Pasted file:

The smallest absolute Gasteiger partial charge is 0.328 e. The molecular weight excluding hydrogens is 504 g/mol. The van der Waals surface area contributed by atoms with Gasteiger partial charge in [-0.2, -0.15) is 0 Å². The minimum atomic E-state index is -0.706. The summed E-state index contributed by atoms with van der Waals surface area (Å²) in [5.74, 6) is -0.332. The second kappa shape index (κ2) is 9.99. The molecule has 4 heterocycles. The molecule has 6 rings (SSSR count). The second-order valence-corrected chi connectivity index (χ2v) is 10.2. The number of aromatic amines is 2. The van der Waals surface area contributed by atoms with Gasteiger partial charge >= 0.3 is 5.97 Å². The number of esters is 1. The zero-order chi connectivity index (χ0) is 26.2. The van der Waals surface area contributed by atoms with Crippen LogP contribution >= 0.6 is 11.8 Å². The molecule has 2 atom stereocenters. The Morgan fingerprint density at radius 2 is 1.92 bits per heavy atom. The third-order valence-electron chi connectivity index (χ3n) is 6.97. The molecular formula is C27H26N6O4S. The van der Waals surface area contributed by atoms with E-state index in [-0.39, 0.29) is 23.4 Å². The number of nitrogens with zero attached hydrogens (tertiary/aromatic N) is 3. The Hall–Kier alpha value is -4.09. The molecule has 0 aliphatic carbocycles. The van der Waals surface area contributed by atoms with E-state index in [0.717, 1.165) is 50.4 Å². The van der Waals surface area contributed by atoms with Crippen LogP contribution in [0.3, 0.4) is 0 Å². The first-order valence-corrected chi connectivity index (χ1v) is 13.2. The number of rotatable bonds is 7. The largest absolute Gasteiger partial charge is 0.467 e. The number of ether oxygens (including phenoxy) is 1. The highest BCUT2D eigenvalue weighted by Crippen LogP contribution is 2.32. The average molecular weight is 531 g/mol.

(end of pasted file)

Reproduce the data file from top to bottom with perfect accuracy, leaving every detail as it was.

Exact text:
The smallest absolute Gasteiger partial charge is 0.328 e. The molecular weight excluding hydrogens is 504 g/mol. The van der Waals surface area contributed by atoms with Gasteiger partial charge in [-0.2, -0.15) is 0 Å². The minimum atomic E-state index is -0.706. The summed E-state index contributed by atoms with van der Waals surface area (Å²) in [5.74, 6) is -0.332. The second kappa shape index (κ2) is 9.99. The molecule has 4 heterocycles. The molecule has 6 rings (SSSR count). The second-order valence-corrected chi connectivity index (χ2v) is 10.2. The number of aromatic amines is 2. The van der Waals surface area contributed by atoms with Gasteiger partial charge >= 0.3 is 5.97 Å². The number of esters is 1. The zero-order chi connectivity index (χ0) is 26.2. The van der Waals surface area contributed by atoms with Crippen LogP contribution >= 0.6 is 11.8 Å². The molecule has 2 atom stereocenters. The Morgan fingerprint density at radius 2 is 1.92 bits per heavy atom. The third-order valence-electron chi connectivity index (χ3n) is 6.97. The molecular formula is C27H26N6O4S. The van der Waals surface area contributed by atoms with E-state index in [-0.39, 0.29) is 23.4 Å². The number of nitrogens with zero attached hydrogens (tertiary/aromatic N) is 3. The Hall–Kier alpha value is -4.09. The molecule has 0 aliphatic carbocycles. The van der Waals surface area contributed by atoms with E-state index in [0.717, 1.165) is 50.4 Å². The van der Waals surface area contributed by atoms with Crippen LogP contribution in [0.3, 0.4) is 0 Å². The first-order valence-corrected chi connectivity index (χ1v) is 13.2. The number of rotatable bonds is 7. The largest absolute Gasteiger partial charge is 0.467 e. The number of ether oxygens (including phenoxy) is 1. The highest BCUT2D eigenvalue weighted by Crippen LogP contribution is 2.32. The average molecular weight is 531 g/mol.